As shown in FIG. 5, the signals at the respective portions execute the display and the key sensing during one period. Since in the key sensing operation or key sense mode all the columns of the key matrix 3 are simultaneously sensed, the segment signal lines SG4 to SG6 are simultaneously made high in level after the digit signals are erased. For this, all the key data of 12 are concurrently applied to the input terminals Io to I3 so that it can be instantly judged what key or keys are depressed in the key matrix. If no actuation of the key is detected, the operation therefore shifts to the succeeding display operation in a short time. Therefore, the blanking time rejecting the display operation may be shortened thereby to previously prevent reduction of the intensity or the flicker in the dynamic type display tube. (see NO DETECT CYCLE in FIG. 6). Incidentally, a dynamic drive display system is a display drive system in which a series of display elements are successively and repeatedly driven for display.

The explanation to follow is the procedure for decoding the key data. When the actuation of the key is sensed, that is to say, if any one of bits at the input terminals in the key sensing mode becomes high in level, the segment signal lines SG4 to SG6 immediately and successively become high in level to subsequently sense keys ao to a3, bo to b3 and co to c3 of three groups. The results of the sensing operation are stored in the memory (see, KEY DETECT (1) CYCLE).

Then the operation returns to the display cycle or the display mode to drive the display tube and then to enter the second key sense mode. The method of key sensing is similar to that of the first time key sensing. In the second key sensing, the key data loaded is compared with the key data stored in the first time key sensing. Only when both data are coincident with each other, is the key data of the corresponding key decoded to produce one of the given control signals Sa0 to Sc3 (see, KEY DETECT (2) CYCLE).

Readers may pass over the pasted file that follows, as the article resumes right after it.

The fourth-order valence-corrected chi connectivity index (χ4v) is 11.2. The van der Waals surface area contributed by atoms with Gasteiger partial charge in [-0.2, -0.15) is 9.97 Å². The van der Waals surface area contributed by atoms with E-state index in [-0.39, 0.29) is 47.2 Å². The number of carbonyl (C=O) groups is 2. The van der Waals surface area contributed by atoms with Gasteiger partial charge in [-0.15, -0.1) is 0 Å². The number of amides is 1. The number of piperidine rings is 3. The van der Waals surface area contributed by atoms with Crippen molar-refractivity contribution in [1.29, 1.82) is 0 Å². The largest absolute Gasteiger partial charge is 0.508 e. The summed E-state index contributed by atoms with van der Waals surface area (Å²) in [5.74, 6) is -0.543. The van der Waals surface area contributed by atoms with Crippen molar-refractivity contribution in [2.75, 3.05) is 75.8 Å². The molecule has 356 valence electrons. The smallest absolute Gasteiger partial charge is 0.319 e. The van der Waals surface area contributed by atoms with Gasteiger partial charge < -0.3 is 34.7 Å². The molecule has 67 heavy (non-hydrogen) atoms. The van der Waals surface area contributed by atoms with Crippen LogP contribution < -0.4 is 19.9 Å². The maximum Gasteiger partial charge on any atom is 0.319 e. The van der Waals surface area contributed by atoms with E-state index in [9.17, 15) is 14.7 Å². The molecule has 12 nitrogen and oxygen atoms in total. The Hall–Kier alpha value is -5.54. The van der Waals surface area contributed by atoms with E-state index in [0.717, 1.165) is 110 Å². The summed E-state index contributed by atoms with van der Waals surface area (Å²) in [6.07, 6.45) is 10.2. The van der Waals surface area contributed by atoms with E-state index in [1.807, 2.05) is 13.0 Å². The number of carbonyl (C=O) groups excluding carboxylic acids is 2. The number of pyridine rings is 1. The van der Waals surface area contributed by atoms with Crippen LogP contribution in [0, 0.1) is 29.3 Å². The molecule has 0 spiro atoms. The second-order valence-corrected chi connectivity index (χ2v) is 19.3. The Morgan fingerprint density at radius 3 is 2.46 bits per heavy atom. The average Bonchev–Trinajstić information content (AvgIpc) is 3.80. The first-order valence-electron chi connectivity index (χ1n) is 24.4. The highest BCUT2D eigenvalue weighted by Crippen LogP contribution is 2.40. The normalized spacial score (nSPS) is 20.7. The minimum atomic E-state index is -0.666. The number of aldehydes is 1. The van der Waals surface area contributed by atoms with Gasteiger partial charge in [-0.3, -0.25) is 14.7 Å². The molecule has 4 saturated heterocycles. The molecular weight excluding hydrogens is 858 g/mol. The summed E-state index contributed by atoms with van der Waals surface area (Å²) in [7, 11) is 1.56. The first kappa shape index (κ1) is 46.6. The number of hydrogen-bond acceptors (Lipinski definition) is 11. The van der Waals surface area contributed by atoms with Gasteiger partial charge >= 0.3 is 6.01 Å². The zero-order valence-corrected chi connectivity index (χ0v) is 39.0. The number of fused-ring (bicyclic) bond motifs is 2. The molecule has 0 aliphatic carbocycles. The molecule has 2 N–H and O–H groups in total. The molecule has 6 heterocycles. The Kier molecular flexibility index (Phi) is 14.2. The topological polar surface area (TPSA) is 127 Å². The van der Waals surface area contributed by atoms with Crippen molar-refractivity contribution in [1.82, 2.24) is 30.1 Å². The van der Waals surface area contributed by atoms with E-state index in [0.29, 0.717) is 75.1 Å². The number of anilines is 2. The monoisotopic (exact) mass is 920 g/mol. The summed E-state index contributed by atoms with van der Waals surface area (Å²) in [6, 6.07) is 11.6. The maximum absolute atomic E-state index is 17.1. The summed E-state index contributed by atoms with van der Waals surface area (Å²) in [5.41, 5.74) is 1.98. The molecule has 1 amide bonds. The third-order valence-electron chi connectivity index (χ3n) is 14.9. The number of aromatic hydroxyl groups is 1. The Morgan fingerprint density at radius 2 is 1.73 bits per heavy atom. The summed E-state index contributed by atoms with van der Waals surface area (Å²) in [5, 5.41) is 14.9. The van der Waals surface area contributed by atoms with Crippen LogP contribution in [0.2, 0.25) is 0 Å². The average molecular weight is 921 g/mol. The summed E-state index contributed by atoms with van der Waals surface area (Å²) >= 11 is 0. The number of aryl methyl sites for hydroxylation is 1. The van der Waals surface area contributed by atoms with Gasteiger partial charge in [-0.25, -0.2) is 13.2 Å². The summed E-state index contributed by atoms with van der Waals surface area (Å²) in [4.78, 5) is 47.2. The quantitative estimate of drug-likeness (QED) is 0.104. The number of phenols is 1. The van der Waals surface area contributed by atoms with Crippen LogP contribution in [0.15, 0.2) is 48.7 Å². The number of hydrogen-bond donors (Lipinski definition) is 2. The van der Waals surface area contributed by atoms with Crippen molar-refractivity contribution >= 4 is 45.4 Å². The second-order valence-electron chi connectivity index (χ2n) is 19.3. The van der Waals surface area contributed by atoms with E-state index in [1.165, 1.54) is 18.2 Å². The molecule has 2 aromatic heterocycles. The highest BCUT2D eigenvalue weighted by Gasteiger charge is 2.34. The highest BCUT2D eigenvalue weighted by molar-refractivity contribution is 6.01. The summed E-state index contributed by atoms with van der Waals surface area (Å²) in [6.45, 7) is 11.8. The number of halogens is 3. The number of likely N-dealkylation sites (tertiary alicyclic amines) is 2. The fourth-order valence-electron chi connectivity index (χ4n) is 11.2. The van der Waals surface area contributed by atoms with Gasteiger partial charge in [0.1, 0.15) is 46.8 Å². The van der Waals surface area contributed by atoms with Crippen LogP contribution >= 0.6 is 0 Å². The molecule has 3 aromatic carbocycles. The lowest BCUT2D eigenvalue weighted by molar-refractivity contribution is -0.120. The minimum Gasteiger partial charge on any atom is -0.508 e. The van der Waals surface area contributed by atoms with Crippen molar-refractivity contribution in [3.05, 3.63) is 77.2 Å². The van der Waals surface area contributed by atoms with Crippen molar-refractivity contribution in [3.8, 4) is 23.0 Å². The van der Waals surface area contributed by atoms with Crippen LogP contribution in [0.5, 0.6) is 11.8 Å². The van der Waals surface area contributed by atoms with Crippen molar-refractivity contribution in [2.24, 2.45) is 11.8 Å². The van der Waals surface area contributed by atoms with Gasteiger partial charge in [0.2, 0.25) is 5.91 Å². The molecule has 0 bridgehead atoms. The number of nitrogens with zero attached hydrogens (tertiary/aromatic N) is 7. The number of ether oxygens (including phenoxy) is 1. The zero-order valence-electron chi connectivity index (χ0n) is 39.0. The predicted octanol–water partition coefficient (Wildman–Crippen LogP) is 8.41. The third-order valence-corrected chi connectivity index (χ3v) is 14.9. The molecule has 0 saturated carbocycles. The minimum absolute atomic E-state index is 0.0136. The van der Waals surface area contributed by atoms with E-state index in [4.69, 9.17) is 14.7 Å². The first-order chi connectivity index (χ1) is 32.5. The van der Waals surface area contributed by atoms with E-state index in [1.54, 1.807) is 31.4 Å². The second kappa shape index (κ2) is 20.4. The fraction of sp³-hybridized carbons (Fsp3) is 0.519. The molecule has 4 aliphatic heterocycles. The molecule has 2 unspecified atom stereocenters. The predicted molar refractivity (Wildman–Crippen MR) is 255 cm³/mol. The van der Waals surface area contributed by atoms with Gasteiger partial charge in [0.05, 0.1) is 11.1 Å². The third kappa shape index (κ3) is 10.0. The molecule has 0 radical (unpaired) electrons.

Accordingly, if noise is loaded in the first key sense mode, it is corrected in the second key sense mode, resulting in marked reduction in the erroneous operation of the system. Generally, chattering occurs due to the bouncing of the contact of the key immediately after the key is turned on and due to arc immediately after the key is turned off. However, when the time period of the dynamic drive operation is selected longer than the chattering time, the erroneous operation attributed to the chattering can be prevented. For example, when the chattering lasts 3 milliseconds, the selection of 5 milliseconds is satisfactory for the time period of one cycle of the dynamic drive operation.